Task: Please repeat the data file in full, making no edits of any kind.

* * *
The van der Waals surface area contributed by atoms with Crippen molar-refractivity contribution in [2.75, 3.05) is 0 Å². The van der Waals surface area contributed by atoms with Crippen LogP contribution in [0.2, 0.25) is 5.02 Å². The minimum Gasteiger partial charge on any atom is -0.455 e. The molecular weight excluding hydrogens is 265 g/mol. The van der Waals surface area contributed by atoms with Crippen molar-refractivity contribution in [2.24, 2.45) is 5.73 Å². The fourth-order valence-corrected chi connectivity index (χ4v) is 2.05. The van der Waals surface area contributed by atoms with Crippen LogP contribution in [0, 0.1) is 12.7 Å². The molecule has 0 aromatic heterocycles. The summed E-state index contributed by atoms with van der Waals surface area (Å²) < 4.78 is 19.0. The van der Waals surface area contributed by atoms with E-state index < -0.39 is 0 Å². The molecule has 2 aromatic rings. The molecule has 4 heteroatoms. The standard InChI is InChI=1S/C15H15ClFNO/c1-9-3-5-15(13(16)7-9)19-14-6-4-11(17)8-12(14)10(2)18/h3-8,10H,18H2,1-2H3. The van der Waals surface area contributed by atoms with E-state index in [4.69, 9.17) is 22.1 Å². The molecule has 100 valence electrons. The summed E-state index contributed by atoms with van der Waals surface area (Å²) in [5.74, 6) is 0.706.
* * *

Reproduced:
The van der Waals surface area contributed by atoms with Crippen molar-refractivity contribution in [2.75, 3.05) is 0 Å². The van der Waals surface area contributed by atoms with Crippen LogP contribution in [0.2, 0.25) is 5.02 Å². The minimum Gasteiger partial charge on any atom is -0.455 e. The molecular weight excluding hydrogens is 265 g/mol. The van der Waals surface area contributed by atoms with Crippen molar-refractivity contribution in [2.24, 2.45) is 5.73 Å². The fourth-order valence-corrected chi connectivity index (χ4v) is 2.05. The van der Waals surface area contributed by atoms with Crippen LogP contribution in [0, 0.1) is 12.7 Å². The molecule has 0 aromatic heterocycles. The summed E-state index contributed by atoms with van der Waals surface area (Å²) < 4.78 is 19.0. The van der Waals surface area contributed by atoms with E-state index < -0.39 is 0 Å². The molecule has 2 aromatic rings. The molecule has 4 heteroatoms. The standard InChI is InChI=1S/C15H15ClFNO/c1-9-3-5-15(13(16)7-9)19-14-6-4-11(17)8-12(14)10(2)18/h3-8,10H,18H2,1-2H3. The van der Waals surface area contributed by atoms with E-state index in [4.69, 9.17) is 22.1 Å². The molecule has 100 valence electrons. The summed E-state index contributed by atoms with van der Waals surface area (Å²) in [5.74, 6) is 0.706.